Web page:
London (AFP) – Six-time Grand Slam champion Boris Becker used his business account as a “piggy bank” to pay for luxury purchases and school fees, a UK court ruled on Tuesday.
Becker is on trial for 24 offenses relating to his bankruptcy in 2017 over a £3.5 million ($4.6 million) loan from private bank Arbuthnot Latham for a property in Spain.
Despite struggling financially, the 54-year-old German spent hundreds of pounds at London’s luxury department store Harrods and treated himself to designer clothes, a jury at Southwark Crown Court in London heard.
The former world number one allegedly hid 1.13 million euros ($1.25 million) from the sale of a Mercedes car dealership he owned in Germany, which was paid into his Boris Becker Private Office account (BBPOL).
“It is the accusation that Mr Becker used the BBPOL sterling account as an extension of his own account, in effect as his own piggy bank, for everyday personal expenses such as children’s school fees and others,” said prosecutor Rebecca Chalkley.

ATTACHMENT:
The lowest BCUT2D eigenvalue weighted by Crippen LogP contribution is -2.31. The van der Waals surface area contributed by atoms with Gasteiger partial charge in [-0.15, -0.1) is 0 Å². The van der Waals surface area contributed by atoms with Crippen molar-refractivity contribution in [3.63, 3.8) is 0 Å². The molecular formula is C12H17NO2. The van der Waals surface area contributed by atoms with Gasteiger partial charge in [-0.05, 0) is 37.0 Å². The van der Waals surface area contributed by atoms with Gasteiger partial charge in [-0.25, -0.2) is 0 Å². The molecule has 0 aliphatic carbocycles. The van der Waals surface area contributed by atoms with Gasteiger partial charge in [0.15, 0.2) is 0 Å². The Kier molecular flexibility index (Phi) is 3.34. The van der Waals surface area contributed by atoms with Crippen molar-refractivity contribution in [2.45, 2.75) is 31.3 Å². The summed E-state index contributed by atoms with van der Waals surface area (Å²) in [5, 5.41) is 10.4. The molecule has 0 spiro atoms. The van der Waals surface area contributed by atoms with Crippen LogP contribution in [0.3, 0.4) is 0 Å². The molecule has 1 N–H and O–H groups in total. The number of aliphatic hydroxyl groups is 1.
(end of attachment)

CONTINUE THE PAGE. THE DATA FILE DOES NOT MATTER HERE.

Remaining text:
Chalkley said payments in 2017 included £643 to Polo Ralph Lauren, £7,600 for tuition fees and £976 to Harrods.
Jurors heard that Becker had paid substantial sums to his ex-wife Barbara Becker, his ex-wife Sharlely “Lilly” Becker and a friend.
Becker also allegedly transferred 300,000 euros to his own account, while other funds were transferred to an account he held jointly with his son Noah.
The German is also accused of failing to hand over assets including his 1985 and 1989 Wimbledon men’s singles trophies and his 1991 and 1996 Australian Open silverware.
He allegedly failed to declare two German properties, as well as his interest in a London flat, and hid a bank loan of 825,000 euros.
Becker, who won 49 singles titles during his 16-year playing career, is supported in court by partner Lilian de Carvalho Monteiro.
He denies all charges against him, which include nine counts of failing to present trophies and other awards.
The trial is expected to last up to three weeks.
© 2022 AFP